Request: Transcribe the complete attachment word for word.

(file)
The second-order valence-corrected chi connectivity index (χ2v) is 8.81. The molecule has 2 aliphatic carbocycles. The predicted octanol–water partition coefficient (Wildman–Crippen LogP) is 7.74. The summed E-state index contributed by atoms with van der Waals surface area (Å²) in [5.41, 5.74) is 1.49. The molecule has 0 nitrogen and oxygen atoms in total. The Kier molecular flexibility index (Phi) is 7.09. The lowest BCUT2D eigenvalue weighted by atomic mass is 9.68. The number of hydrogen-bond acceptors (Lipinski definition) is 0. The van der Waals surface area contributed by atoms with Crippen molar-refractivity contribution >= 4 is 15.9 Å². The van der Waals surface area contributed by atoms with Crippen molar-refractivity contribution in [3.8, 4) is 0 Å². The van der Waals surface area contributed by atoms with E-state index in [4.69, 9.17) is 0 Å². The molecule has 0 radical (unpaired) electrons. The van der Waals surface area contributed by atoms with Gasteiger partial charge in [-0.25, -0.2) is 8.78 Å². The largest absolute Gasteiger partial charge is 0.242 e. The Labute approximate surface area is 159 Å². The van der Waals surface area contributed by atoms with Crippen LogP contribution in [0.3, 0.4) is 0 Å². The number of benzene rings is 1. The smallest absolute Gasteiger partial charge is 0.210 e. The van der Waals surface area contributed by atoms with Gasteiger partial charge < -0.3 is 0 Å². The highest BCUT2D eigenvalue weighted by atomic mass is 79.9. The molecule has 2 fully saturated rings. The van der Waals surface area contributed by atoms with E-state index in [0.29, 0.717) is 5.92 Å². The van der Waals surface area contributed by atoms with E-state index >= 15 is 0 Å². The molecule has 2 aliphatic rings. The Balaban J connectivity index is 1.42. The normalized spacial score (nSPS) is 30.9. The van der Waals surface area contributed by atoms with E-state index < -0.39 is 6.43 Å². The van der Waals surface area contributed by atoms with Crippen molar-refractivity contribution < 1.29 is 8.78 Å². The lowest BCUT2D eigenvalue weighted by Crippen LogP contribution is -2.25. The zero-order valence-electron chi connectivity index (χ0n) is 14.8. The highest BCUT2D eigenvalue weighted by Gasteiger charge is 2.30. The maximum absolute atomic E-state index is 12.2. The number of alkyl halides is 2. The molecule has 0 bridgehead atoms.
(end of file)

The second-order valence-corrected chi connectivity index (χ2v) is 8.81. The molecule has 2 aliphatic carbocycles. The predicted octanol–water partition coefficient (Wildman–Crippen LogP) is 7.74. The summed E-state index contributed by atoms with van der Waals surface area (Å²) in [5.41, 5.74) is 1.49. The molecule has 0 nitrogen and oxygen atoms in total. The Kier molecular flexibility index (Phi) is 7.09. The lowest BCUT2D eigenvalue weighted by atomic mass is 9.68. The number of hydrogen-bond acceptors (Lipinski definition) is 0. The van der Waals surface area contributed by atoms with Crippen molar-refractivity contribution >= 4 is 15.9 Å². The van der Waals surface area contributed by atoms with Crippen molar-refractivity contribution in [3.8, 4) is 0 Å². The van der Waals surface area contributed by atoms with E-state index in [4.69, 9.17) is 0 Å². The molecule has 0 radical (unpaired) electrons. The van der Waals surface area contributed by atoms with Gasteiger partial charge in [-0.25, -0.2) is 8.78 Å². The largest absolute Gasteiger partial charge is 0.242 e. The Labute approximate surface area is 159 Å². The van der Waals surface area contributed by atoms with Crippen LogP contribution in [0.3, 0.4) is 0 Å². The number of benzene rings is 1. The smallest absolute Gasteiger partial charge is 0.210 e. The van der Waals surface area contributed by atoms with Gasteiger partial charge < -0.3 is 0 Å². The highest BCUT2D eigenvalue weighted by atomic mass is 79.9. The molecule has 2 fully saturated rings. The van der Waals surface area contributed by atoms with E-state index in [0.29, 0.717) is 5.92 Å². The van der Waals surface area contributed by atoms with E-state index >= 15 is 0 Å². The molecule has 2 aliphatic rings. The Balaban J connectivity index is 1.42. The normalized spacial score (nSPS) is 30.9. The van der Waals surface area contributed by atoms with E-state index < -0.39 is 6.43 Å². The van der Waals surface area contributed by atoms with Crippen molar-refractivity contribution < 1.29 is 8.78 Å². The lowest BCUT2D eigenvalue weighted by Crippen LogP contribution is -2.25. The zero-order valence-electron chi connectivity index (χ0n) is 14.8. The highest BCUT2D eigenvalue weighted by Gasteiger charge is 2.30. The maximum absolute atomic E-state index is 12.2. The number of alkyl halides is 2. The molecule has 0 bridgehead atoms.